8. A ban on conversion practices would be undermined and many vulnerable individuals would fall victim to the practice if exemptions were allowed on the basis of consent. There is now a vast library of testimonies from members of faith communities who have denounced conversion practices following their participation in them. These are individuals who actively sought out and “consented” to these practices who have since provided evidence of the severe, long-term, negative psychological impact such practices have on people regardless of their desire to suppress, “cure” or change their own identity at the time.39
  9. It is not only the individual who would be harmed if exemptions were made. Allowing any LGBT+ person to undergo conversion practices would contribute to and promote the continued stigmatisation of LGBT+ persons in wider society and damage the LGBT+ community as it furthers the belief that LGBT+ people are undesirable, abnormal and need to be “cured”. As such, even where an individual states that they were not harmed by conversion practices or that they “consented”, public policy still requires a full ban in order to give a clear indication as to what is and is not acceptable for matters of public health and safety. This is akin to other public policy areas such as the requirement to wear a seatbelt, which is required whether or not a driver believes they are at risk. Irrespective of different levels of risk between the two settings, the reality that an exemption would create loopholes and confusion justifies an outright ban with no exceptions.


34     Psychological harm that involves more than mere emotions such as fear, distress and panic can amount to ABH. However, psychological injury not amounting to recognisable psychiatric illness does not fall within the ambit of bodily harm for the purposes of the 1861 Act (R v D [2006] EWCA Crim 1139).
35     The Conversion Therapy and Gender Identity Survey 2020 found that instances of attempted suicide, suicidal thoughts, eating disorders, anxiety and depression occurred at a higher frequency in gender diverse participants who had been subjected to Gender Identity conversion practices.
36 See Identoba and Others v Georgia, Application no. 73235/12, 12 May 2015. Also Bouyid v Belgium, Application No. 23380/09, 28 September 2015 (Grand Chamber)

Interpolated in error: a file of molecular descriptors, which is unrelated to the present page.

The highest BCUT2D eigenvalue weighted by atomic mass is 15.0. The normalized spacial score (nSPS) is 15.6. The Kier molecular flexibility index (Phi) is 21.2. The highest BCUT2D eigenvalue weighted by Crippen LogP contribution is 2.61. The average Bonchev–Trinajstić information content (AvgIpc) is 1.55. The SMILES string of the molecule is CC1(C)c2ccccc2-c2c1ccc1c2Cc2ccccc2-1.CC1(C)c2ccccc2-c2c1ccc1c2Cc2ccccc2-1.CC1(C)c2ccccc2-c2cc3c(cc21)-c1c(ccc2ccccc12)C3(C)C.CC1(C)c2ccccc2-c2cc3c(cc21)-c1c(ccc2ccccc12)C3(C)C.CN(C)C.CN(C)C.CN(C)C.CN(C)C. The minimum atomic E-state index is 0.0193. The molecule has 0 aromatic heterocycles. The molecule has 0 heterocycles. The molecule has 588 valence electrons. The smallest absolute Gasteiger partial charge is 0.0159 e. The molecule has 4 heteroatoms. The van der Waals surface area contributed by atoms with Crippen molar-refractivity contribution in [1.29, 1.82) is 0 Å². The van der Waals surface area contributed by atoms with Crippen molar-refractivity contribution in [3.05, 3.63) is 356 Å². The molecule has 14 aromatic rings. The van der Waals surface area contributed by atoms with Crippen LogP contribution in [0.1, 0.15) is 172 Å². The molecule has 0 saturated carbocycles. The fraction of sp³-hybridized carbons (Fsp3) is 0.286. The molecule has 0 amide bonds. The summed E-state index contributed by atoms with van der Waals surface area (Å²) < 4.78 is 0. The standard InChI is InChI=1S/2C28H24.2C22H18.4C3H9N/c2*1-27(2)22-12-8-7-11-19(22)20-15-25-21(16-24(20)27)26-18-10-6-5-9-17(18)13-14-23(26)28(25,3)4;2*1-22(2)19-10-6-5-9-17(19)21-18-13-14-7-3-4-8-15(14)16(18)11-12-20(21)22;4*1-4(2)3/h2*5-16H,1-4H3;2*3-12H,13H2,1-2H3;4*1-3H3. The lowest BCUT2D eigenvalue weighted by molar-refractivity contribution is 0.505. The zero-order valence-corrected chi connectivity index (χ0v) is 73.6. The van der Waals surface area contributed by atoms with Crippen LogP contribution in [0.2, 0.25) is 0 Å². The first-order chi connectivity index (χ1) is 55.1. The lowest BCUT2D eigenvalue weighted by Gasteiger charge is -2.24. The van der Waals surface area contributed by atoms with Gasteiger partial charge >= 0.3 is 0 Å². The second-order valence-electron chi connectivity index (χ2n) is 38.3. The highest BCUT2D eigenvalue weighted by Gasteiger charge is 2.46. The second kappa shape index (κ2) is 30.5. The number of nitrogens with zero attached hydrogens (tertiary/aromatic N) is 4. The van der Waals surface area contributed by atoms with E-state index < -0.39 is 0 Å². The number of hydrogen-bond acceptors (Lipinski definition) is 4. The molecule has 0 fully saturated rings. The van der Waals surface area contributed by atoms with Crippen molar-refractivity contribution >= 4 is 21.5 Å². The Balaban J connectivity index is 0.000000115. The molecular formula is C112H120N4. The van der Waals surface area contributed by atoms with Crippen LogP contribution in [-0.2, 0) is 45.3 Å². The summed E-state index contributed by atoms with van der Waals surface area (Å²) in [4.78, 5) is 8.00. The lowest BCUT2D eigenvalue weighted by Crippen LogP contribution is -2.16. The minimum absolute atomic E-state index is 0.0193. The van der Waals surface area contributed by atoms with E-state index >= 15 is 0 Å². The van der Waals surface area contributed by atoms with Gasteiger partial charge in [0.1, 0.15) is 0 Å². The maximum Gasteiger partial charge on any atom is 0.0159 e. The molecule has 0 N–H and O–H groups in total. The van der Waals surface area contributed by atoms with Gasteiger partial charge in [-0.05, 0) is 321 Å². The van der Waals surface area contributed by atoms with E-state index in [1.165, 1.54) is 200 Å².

37     Spitzer, the researcher responsible for the most cited study, issued an apology to the gay community for making “unproven claims of the efficacy of ‘reparative therapy’” “Spitzer Reassesses His 2003 Study of Reparative Therapy of Homosexuality” Archives of Sexual Behavior 41, No. 4 (2012).
38     See Gäfgen v Germany (Application no. 22978/05), the European Court of Human Rights ruled that regardless of the circumstances, even if a life was at stake, degrading treatment should not be inflicted on an individual as there can be no weighing of other interests against Article 3. See also Laskey et al v United Kingdom, [1997] 24 EHRR 39, a prosecution for consensual sado-masochist acts was a necessary invasion of privacy to protect health.
39 Annex 2 of the ILGA World Report on Conversion Practices includes 11 testimonies from LGBT+ individuals that underwent and advocated for conversion practices rejecting their previous statements and denouncing the practice.


  1. A legislative ban must protect both actual victims and those at risk of being subjected to conversion practices. It must both empower and protect victims, and the procedure for intervention and enforcement must be effective, swift, and sensitive. The criminal law will play a crucial role in ending conversion practices, but it is hoped that the scheme of the ban will rely mainly on civil law and civil remedies, as well as a soft law approach to ending conversion practices. Prosecutions are an essential part of the tool kit to ban conversion practices, but they should be the option of last resort and/or reserved for the most serious cases.